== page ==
|Subject:||Re: [avr-gcc-list] Avr-gcc Produces Incorrect Code with -Os|
|Date:||Sun, 25 May 2008 21:59:49 +0200|
|User-agent:||Thunderbird 18.104.22.168 (Windows/20080421)|
Graham Davies wrote:
David Brown wrote:... you are ... protecting the code sequence, not the data itself - the data is indirectly protected by always usingprotected code sequences to access it.I think this is just a point-of-view thing. I could be wrong, but I think the prevalent point of view is that it is the data that needs to be protected. Any means to do that would be acceptable. It seems strange to talk about protecting the code sequence. Making sure that the code executes in sequence and without interruption is just a means to the primary end of protecting the data.Graham.
In some cases, it makes sense to think about protecting the data - in particular, you often want to make sure that no part of the program can access the data in an inconsistent state. In that sense, you protect code sequences as a way to protect the data. But you also want sequences of code that access different data objects rather than directly protecting the data.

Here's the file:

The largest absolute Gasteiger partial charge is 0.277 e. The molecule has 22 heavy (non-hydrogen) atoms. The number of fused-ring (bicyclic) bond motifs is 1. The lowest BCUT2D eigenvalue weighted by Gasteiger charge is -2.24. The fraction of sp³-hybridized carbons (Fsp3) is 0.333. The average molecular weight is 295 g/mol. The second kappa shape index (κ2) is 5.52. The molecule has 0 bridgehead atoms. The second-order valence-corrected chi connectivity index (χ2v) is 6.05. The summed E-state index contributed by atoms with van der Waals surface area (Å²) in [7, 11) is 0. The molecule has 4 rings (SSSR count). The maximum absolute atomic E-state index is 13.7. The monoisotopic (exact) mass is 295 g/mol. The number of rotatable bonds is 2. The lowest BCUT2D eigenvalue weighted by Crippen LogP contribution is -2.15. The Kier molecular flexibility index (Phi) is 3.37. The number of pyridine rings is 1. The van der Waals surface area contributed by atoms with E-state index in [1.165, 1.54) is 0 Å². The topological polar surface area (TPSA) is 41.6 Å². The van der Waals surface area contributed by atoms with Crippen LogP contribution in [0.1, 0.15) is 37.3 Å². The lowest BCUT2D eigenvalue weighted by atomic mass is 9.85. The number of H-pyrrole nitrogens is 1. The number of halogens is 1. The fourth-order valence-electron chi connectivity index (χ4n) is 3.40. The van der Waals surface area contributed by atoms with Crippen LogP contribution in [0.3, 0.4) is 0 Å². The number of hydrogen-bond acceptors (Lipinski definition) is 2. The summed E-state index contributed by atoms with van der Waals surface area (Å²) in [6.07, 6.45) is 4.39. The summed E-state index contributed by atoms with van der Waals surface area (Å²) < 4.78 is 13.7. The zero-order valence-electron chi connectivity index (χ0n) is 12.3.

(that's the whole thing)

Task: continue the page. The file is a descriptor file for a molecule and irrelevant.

Ultimately, code is merely something that manipulates data, and data is merely intermediate results of code, so it is, as you say, a point-of-view thing. My point was just that it is often most practical to think in terms of protecting code sequences rather than data - you can't view all cases in terms of protecting data until you abstract to the level of all the data in the system being part of a single large object, and all the code in the system being methods manipulating that data object.
At least, that's how I view it. Perhaps if I were a C++ programmer rather than a C programmer, I'd view it in a more data-centric way.
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